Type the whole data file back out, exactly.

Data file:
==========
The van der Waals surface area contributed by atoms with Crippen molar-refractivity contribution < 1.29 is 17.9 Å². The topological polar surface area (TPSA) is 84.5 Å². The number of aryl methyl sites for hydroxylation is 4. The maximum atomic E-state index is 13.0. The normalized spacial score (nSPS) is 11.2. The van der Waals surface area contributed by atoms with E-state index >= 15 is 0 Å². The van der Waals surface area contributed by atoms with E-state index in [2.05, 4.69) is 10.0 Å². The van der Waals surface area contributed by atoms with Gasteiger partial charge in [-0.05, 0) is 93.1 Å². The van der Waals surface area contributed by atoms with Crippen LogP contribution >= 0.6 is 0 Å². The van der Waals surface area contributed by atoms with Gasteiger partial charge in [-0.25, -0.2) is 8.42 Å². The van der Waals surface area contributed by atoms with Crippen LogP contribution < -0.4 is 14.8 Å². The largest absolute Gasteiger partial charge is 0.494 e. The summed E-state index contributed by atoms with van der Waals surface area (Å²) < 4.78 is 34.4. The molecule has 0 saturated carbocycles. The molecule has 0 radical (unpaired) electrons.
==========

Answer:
The van der Waals surface area contributed by atoms with Crippen molar-refractivity contribution < 1.29 is 17.9 Å². The topological polar surface area (TPSA) is 84.5 Å². The number of aryl methyl sites for hydroxylation is 4. The maximum atomic E-state index is 13.0. The normalized spacial score (nSPS) is 11.2. The van der Waals surface area contributed by atoms with E-state index >= 15 is 0 Å². The van der Waals surface area contributed by atoms with E-state index in [2.05, 4.69) is 10.0 Å². The van der Waals surface area contributed by atoms with Gasteiger partial charge in [-0.05, 0) is 93.1 Å². The van der Waals surface area contributed by atoms with Crippen LogP contribution >= 0.6 is 0 Å². The van der Waals surface area contributed by atoms with Gasteiger partial charge in [-0.25, -0.2) is 8.42 Å². The van der Waals surface area contributed by atoms with Crippen LogP contribution < -0.4 is 14.8 Å². The largest absolute Gasteiger partial charge is 0.494 e. The summed E-state index contributed by atoms with van der Waals surface area (Å²) < 4.78 is 34.4. The molecule has 0 saturated carbocycles. The molecule has 0 radical (unpaired) electrons.